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The Dragon Who Couldn't Do Dragony Things (Little Dragon) Paperback – 5 Sep 2005
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Little Dragon can't do anything. He can't fly. He can't scare people. He can't breathe fire. No matter how hard he tries, he can't do anything a dragon should be able to do. So he starts to cry, and cry and cry. Until the next morning, there is a knock at the door, and a little boy called Jago has something amazing to tell him. Maybe there is something special about him after all? The fabulous illustrations throughout this book about accepting differences in people and finding the things that make us unique, will have readers young and old hooked from the start!
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The accompanying picture looks like a view through a door window-at first we thought it was the door to the bank vault that all the gold had been put into. But it's meant to be a close-up of the family and the dragon on a plane, hence, he got to fly. But it grates against the previous statement, and the picture took a while to work out.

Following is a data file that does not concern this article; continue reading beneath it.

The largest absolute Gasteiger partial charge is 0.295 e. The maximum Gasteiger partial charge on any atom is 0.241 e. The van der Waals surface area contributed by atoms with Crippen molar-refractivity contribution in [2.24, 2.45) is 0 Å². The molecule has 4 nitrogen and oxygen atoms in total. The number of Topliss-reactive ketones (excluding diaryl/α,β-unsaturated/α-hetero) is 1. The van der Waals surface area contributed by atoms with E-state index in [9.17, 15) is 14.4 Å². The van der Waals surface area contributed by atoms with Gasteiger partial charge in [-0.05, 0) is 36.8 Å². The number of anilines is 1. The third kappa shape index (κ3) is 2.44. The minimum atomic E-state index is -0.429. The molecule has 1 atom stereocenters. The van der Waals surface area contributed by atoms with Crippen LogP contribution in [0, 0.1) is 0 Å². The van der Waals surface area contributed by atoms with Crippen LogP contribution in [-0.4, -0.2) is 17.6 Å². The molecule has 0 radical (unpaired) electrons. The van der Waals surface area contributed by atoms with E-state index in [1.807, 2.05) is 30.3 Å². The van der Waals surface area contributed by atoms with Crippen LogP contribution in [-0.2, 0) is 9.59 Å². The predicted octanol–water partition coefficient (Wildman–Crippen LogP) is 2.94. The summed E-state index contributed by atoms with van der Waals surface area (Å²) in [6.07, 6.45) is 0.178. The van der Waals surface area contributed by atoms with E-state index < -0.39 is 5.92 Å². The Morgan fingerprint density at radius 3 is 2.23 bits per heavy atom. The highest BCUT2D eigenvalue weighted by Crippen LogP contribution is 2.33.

This interrupted the flow of the story and it's important to have that flow to keep the child's attention. This could have been solved simply by a final picture of the whole plane, with the dragon waving from the window. But instead the story ends here.
It's a bad sign for the book when you turn the last page and everyone goes "Oh!" because we were expecting more. It left a disappointing thread hanging for a few minutes, till we had worked out what the last picture was about. It needs a better resolution.
Though the illustrations are good (though not fantastic by any means) I'm afraid I don't think the book has been picked up since its first reading. Children remember the experience of reading, and if they like the feelings they associate with a book they will return to it time and time again. Likewise, if they remember being disappointed or confused, they won't.